With 20-20 hindsight, it’s obvious that she should have backed up, even though that would have damaged the gate and probably also the back end of her SUV. But obviously, she should never have stopped inside the gate in the first place. I was brought up with the fear of being in a car anywhere near the tracks at a railroad crossing. I remember some old movies and TV shows about cars stalled on the tracks with a train fast approaching (I believe there was a Superman adventure with that scene).

There is obviously a big federal investigation being held, and of course it might discover that Ellen Brody was taking some medication that caused disorientation, or she was otherwise incapable of proper judgement. Or perhaps there was a mechanical reason why her vehicle stopped just inside the warning gate; perhaps the vehicle had stalled. There might be a similar reason why she could not have gone in reverse at that point and taken the seemingly obvious way to safety. One factor that may have confused her was that the train in question was running on the “left-side” track. I believe that many people expect that when there are two train tracks, the trains always stay to the right, just like cars do on the road. But this line had signals allowing trains to run either direction on either track.

Perhaps Ms. Brody occasionally rode the Metro-North line to New York, maybe on weekends, and knew that there were two tracks and that trains usually operated on the right-side track (this is the preferred way to operate trains, even when left-track running is permitted; left-side running usually only happens when other trains are nearby, such as during the evening-rush hour when this unfortunate incident occurred). So, Ms. Brody might not have expected a train to be coming north on the track that her car was next to when she stopped and got out. Not seeing a headlight coming south, she might have thought that she had time to inspect her car and then either get across or make a k-turn and go around the gate. Actually, the train tracks in Montclair are the same – they are signaled to operate in either direction. It is fairly rare for a NJ Transit train to run “left-handed” thru Montclair, but I have seen it happen, sometimes due to train congestion.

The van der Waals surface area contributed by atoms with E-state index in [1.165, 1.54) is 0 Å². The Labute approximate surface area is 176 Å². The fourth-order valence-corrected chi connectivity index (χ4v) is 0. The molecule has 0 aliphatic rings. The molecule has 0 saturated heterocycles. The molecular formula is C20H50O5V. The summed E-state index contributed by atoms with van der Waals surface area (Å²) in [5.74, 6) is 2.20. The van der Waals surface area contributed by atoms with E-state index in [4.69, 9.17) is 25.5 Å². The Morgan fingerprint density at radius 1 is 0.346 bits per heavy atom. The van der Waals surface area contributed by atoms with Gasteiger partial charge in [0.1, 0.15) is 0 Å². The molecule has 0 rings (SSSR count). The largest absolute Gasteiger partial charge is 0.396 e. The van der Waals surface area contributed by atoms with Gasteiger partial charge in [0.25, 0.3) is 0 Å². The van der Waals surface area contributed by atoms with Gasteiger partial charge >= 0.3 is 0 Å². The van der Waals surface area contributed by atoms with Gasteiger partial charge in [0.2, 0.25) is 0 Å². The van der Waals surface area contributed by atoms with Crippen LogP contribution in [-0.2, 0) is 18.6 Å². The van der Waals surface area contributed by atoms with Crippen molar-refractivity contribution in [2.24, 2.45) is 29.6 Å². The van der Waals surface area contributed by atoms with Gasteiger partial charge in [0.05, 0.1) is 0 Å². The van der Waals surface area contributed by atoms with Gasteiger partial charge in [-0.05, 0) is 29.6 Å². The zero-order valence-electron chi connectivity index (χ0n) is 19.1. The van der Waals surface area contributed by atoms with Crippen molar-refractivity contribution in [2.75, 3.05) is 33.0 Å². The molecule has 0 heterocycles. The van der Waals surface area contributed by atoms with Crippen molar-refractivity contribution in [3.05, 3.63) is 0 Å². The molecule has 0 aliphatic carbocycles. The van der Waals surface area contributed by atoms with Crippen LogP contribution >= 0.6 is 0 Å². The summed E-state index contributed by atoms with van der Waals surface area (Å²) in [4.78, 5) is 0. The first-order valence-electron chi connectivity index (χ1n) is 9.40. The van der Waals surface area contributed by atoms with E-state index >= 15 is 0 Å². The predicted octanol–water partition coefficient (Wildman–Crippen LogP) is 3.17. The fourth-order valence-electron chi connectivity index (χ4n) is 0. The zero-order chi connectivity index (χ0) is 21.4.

Well, Ms. Brody is gone, so she cannot defend herself. Perhaps I am being unfair, perhaps the investigation will reveal that she was caught up in uncontrollable circumstances. Still, it troubles me that a responsible middle-aged citizen like Ms. Brody might have done something so dangerous, i.e. stopping her vehicle on the road inside of an activated railroad crossing warning device. Again, this is assuming that Ms. Brody was not unexpectedly incapacitated, and that her vehicle was not experiencing unexpected mechanical trouble. I don’t know about Westchester County, but I have seen the emergence in Montclair over the past few years of a somewhat dangerous attitude, implying that individuals now have “rights” over any and all moving vehicles. It seems that more and more pedestrians feel as though they can walk out in front of approaching cars anytime they like and the driver must stop for them. It’s especially bad with kids, but even adults are getting very lax (especially those riding bicycles). You have to be ready to hit your brakes at any time on any street, even on the major thoroughfares.